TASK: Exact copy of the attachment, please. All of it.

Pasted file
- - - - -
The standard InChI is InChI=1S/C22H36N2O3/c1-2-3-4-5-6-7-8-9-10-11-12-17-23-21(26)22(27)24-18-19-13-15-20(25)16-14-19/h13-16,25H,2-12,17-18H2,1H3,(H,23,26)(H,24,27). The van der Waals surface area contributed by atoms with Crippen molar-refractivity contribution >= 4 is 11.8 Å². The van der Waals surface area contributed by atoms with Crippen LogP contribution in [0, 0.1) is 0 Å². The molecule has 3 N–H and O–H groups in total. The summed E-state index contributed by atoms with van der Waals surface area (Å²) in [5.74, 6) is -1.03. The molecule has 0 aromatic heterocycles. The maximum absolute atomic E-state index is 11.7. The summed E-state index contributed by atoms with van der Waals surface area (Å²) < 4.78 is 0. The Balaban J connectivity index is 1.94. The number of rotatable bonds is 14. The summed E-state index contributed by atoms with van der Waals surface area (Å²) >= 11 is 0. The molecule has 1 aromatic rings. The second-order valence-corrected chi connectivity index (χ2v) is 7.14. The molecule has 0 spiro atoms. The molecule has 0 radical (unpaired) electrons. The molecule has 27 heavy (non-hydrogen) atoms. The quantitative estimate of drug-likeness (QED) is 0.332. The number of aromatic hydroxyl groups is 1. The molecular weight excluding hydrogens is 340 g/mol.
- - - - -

The standard InChI is InChI=1S/C22H36N2O3/c1-2-3-4-5-6-7-8-9-10-11-12-17-23-21(26)22(27)24-18-19-13-15-20(25)16-14-19/h13-16,25H,2-12,17-18H2,1H3,(H,23,26)(H,24,27). The van der Waals surface area contributed by atoms with Crippen molar-refractivity contribution >= 4 is 11.8 Å². The van der Waals surface area contributed by atoms with Crippen LogP contribution in [0, 0.1) is 0 Å². The molecule has 3 N–H and O–H groups in total. The summed E-state index contributed by atoms with van der Waals surface area (Å²) in [5.74, 6) is -1.03. The molecule has 0 aromatic heterocycles. The maximum absolute atomic E-state index is 11.7. The summed E-state index contributed by atoms with van der Waals surface area (Å²) < 4.78 is 0. The Balaban J connectivity index is 1.94. The number of rotatable bonds is 14. The summed E-state index contributed by atoms with van der Waals surface area (Å²) >= 11 is 0. The molecule has 1 aromatic rings. The second-order valence-corrected chi connectivity index (χ2v) is 7.14. The molecule has 0 spiro atoms. The molecule has 0 radical (unpaired) electrons. The molecule has 27 heavy (non-hydrogen) atoms. The quantitative estimate of drug-likeness (QED) is 0.332. The number of aromatic hydroxyl groups is 1. The molecular weight excluding hydrogens is 340 g/mol.